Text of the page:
John Kerry, you must finally tell the world that you—and we—were robbed eight years ago!

On the evening of Friday, Oct. 27, 2005, I met John Kerry at a fundraiser in Manhattan, having gone there to give him a copy of Fooled Again, which had just been published.

“You were robbed, senator,” I told him, handing him the book.

He answered, with a look of outrage and astonishment:  “I know!”

We talked about the matter for about ten minutes, and ended with him promising to read the book, and then presumably consider what he ought to do.

A week later, on the morning of Nov. 4, I reported that exchange in an interview with Amy Goodman on “Democracy Now!” The show’s producers sent out a press release, and the Internet exploded, with some condemning Kerry for his silence, and others hailing him for breaking it.

And then, a few hours later, Kerry’s office came out with a statement claiming that I’d made the whole thing up.

(For a more detailed account, both of my exchange with Kerry and his office’s retraction, see the Afterword to the paperback edition of Fooled Again.)

I’m not the only one whom Kerry told he thinks that race was stolen. (Dick Russell had a very similar conversation with him.) So why does he not finally break his long, strange public silence, and tell the people what he knows about that race—before Karl Rove et al. attempt to “win” this next election, too?

Thanks to Harper’s and Victoria Collier, we’ve now seen the Atlantic, Christian Science Monitor, Esquire and even “Fox 19” in Cincinnati (among others) finally  start to face the ugly truth about election fraud in the United States—and the high likelihood that the Republicans are going to try to pull that trick again on Nov. 6.

Thus the conversation that this nation has so badly needed for so long has started at long last; and so Kerry could now join it, without fearing that he’ll sound like he’s insane—an opportunity that he must not let slip a second time.

If he speaks out, it could make all the difference. If he does not, and Romney “wins,” John Kerry will be just as much to blame for it as all those rightist operatives who pulled it off, and even more to blame than all those Democrats who let it happen yet again.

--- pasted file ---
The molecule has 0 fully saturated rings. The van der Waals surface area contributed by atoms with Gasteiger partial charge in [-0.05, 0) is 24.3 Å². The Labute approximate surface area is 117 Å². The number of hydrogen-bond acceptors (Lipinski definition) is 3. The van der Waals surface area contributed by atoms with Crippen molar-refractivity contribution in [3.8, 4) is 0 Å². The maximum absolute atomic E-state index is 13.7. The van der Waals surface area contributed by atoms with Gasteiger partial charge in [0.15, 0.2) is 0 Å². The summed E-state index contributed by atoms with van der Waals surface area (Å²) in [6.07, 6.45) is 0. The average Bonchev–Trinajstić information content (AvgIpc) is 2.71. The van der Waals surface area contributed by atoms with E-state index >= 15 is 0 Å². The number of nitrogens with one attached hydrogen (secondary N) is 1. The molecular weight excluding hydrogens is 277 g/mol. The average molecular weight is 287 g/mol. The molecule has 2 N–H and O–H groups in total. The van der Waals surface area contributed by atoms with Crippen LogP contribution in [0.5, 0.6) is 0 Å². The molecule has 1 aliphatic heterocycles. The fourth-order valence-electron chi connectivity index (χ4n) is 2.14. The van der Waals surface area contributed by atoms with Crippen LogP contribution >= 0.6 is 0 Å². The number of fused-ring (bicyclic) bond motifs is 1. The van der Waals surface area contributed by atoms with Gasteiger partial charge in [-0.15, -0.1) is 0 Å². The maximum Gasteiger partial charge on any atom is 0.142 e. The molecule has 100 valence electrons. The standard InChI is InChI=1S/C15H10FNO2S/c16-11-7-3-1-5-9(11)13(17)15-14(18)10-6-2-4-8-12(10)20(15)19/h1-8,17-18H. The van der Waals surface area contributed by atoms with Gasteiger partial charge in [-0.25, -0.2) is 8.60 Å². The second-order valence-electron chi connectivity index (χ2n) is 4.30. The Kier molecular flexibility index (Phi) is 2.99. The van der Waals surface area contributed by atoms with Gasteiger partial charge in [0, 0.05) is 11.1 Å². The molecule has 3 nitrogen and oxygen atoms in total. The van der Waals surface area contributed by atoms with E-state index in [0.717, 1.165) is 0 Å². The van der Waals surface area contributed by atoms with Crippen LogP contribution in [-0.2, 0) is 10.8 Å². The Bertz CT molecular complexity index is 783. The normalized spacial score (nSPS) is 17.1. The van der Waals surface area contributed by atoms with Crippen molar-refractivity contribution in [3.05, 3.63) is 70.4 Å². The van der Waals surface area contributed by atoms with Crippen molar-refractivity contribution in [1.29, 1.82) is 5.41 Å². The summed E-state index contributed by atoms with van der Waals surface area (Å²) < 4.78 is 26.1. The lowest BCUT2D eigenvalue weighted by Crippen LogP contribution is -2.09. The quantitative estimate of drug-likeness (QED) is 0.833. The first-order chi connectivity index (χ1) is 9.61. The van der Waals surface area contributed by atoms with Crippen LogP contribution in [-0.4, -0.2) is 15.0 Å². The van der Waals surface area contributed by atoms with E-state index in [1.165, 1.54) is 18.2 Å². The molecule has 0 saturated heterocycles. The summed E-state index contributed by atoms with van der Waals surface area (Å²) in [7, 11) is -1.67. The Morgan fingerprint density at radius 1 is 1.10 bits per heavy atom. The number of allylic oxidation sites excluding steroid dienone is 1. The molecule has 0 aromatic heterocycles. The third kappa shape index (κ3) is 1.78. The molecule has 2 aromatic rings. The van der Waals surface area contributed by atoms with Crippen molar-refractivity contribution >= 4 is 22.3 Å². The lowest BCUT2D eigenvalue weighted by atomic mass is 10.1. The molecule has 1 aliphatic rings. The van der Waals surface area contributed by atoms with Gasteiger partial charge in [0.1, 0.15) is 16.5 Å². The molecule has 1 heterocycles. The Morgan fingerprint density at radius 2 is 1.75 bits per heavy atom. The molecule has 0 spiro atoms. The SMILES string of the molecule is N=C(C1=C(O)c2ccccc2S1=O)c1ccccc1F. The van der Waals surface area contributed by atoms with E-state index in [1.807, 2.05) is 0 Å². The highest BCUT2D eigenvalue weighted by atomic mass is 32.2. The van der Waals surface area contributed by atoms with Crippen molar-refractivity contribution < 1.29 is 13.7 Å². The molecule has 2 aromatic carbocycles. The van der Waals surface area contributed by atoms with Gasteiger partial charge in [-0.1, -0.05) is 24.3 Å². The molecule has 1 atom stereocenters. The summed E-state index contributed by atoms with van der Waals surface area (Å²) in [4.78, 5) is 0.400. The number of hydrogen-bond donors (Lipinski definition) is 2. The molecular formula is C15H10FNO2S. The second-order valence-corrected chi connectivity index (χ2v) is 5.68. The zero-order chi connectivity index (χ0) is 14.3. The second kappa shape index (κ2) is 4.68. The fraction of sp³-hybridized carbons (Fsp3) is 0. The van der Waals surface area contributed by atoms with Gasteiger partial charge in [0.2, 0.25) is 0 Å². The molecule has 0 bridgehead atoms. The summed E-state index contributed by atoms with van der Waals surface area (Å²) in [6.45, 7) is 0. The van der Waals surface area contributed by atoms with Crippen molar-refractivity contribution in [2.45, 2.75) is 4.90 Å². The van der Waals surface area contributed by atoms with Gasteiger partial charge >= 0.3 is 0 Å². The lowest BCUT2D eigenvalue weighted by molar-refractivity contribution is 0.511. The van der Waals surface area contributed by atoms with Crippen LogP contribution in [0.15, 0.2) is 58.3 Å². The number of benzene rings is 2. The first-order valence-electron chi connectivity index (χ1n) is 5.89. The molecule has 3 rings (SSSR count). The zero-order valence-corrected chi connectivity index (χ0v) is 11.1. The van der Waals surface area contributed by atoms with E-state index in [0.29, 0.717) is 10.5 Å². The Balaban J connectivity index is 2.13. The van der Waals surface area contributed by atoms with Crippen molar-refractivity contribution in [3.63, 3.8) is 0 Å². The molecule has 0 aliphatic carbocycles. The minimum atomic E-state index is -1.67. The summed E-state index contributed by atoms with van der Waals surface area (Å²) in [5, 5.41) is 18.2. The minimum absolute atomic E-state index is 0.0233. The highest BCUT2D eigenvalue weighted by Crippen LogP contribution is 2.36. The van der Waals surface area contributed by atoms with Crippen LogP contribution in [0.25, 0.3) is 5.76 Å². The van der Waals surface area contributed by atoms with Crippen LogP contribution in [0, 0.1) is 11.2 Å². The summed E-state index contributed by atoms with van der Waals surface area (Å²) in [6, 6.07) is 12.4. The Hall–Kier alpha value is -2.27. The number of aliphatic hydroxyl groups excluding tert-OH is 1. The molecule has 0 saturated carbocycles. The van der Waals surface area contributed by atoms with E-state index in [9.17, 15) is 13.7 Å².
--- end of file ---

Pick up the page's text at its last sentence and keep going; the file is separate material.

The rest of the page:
John Kerry Must Speak Out on 2004 Election Theft Now
By David Swanson

The presidential election of 2004 left much to be desired.  Millions of votes were suppressed, and the evidence is overwhelming that votes were flipped by interested parties.  Bob Fitrakis and Harvey Wasserman summarize:

“The widespread use of electronic voting machines from ES&S, and of Diebold software maintained by Triad, allowed [Ohio Secretary of State Ken] Blackwell to electronically flip a 4% Kerry lead to a 2% Bush victory in the dead of election night. ES&S, Diebold and Triad were all owned or operated by Republican partisans. The shift of more than 300,000 votes after 12:20 a.m. election night was a virtual statistical impossibility. It was engineered by Michael Connell, an IT specialist long affiliated with the Bush Family. Blackwell gave Connell’s Ohio-based GovTech the contract to count Ohio’s votes, which was done on servers housed in the Old Pioneer Bank Building in Chattanooga, Tennessee. Thus the Ohio vote tally was done on servers that also carried the e-mail for Karl Rove and the national Republican Party. Connell died in a mysterious plane crash in December, 2008, after being subpoenaed in the King-Lincoln-Bronzeville federal lawsuit focused on how the 2004 election was decided (disclosure: we were attorney and plaintiff in that suit).  Diebold’s founder, Walden O’Dell, had vowed to deliver Ohio’s electoral votes—and thus the presidency—to his friend George W. Bush. That it was done in part on electronic voting machines and software O’Dell happened to own (Diebold has since changed hands twice) remains a cautionary red flag for those who believe merely winning the popular vote will give Barack Obama a second term.”

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